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BOOK REVIEWS The Battle of the Wilderness, May 5-6, 1864. By Gordon C. Rhea. (Baton Rouge: Louisiana State University Press, 1994. Pp. xvii, 512, $34.95.) Here is a welcome addition to the unusual number of good battle studies that have appeared in recent years. Gordon Rhea has written a strong narrative that makes the maneuvers and engagements of the two-day Wilderness standoff comprehensible while recreating a sense of the mistaken assumptions and battlefield confusion that are indispensable for a full understanding. His research is impressive (especially in its use of unpublished material), his style is quite readable, and his use of quotation is impeccable. The story Rhea tells is a familiar one: the Army of the Potomac, 100,000 men strong, crosses the Rapidan River intent on turning Lee's right flank and forcing him to retreat or give battle in open country. Instead, Lee's 65,000 veterans march rapidly eastward and catch the Union army before it can exit the expanse of brambles, ravines, and second-growth timber known locally as the Wilderness. Rhea wants to make the story less familiar. He argues that Lee did not ensnare the Federals in the Wilderness through brilliant leadership, as his early partisans maintained, but was in fact careless about the threat to his right flank and the beneficiary of Northern mistakes. The argument, however, is not original: others have faulted Lee for his initial dispositions (which left his entire First Corps a full day's march from the Wilderness). It is also overblown. Rhea maintains that if it had pushed hard enough, the Union army could have executed its turning movement and escaped the Wilderness in one day. Lee should have recognized the danger and, to forestall it, moved his forces closer to the Wilderness. By failing to do so, he concludes, Lee exposed his army to "fearsome risks" and was "courting disaster " (29). Yet one must seriously doubt whether the Union army could have done what Rhea thinks it should have done. Not only did Lee think the Army of the Potomac was not up to the task, but the Union commanders did not either. They worried, with reason, that such an ambitious advance would far outstrip their supply wagons. Rhea seems to denigrate such mundane concerns . But Maj. Gen. George G. Meade—in a May 6 circular which Rhea does not mention—emphatically stressed the importance of economizing ammunition usage. Many Union troops, indeed, shot away their entire fifty-round supply of ammunition during the first day's battle, and without immediate replenishment their predicament would have been dire. BOOK REVIEWSI69 Such displays of armchair generalship are unrewarding. Rhea does much better when he explains why commanders did what they did instead of kibitzing about what they should have done. It is in his ability to reconstruct the circumstances as they appeared to men at the time and to evoke the ebb and flow of the combat itself that Rhea really shines. He brings to life the tantalizing opportunities, sudden reversals, and desperate fighting in a way few authors can match. His concluding assessment of the battle, for its part, is on the whole judicious and well done. Rhea could have done even more. Some units in the Wilderness battles performed well. Others, placed in seemingly identical circumstances, did not. Why? The author's explanations are too often perfunctory. The collapse of Hancock 's Second Corps on the afternoon of May 6, for example, simply begs for analysis. 'They were not running, nor pale, nor scared, nor had they thrown away their guns," one observer wrote of the veterans he saw in retreat. "They had fought all they meant to fight for the present, and there was an end of it!" (375-76) Similarly, Rhea does not do enough to illuminate the cultures of the rival armies. His portrayal of the Confederates' offensive spirit is so vivid that it inspires one to wonderjust where such a spirit could have come from. It was notjust Lee. Time and again, Rebel leaders at all levels of command chose the counterattack—frequently despite incredible odds—as the best solution to a battlefield crisis. Often enough, it worked. Clearly...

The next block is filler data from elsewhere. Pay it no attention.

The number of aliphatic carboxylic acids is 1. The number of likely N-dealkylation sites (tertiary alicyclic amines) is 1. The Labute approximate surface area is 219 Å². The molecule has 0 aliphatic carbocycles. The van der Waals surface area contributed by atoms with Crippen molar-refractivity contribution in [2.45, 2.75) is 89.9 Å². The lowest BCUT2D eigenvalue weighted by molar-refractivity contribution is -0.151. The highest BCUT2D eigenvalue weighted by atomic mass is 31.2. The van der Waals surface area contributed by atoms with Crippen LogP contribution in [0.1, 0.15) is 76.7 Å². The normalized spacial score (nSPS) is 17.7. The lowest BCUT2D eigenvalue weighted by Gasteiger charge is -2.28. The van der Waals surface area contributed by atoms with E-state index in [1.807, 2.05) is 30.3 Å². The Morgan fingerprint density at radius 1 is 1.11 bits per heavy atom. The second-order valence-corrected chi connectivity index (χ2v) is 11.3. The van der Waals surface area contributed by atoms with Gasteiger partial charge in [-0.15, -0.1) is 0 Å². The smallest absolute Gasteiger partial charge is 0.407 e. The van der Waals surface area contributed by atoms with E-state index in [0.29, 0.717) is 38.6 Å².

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pp. 168-169
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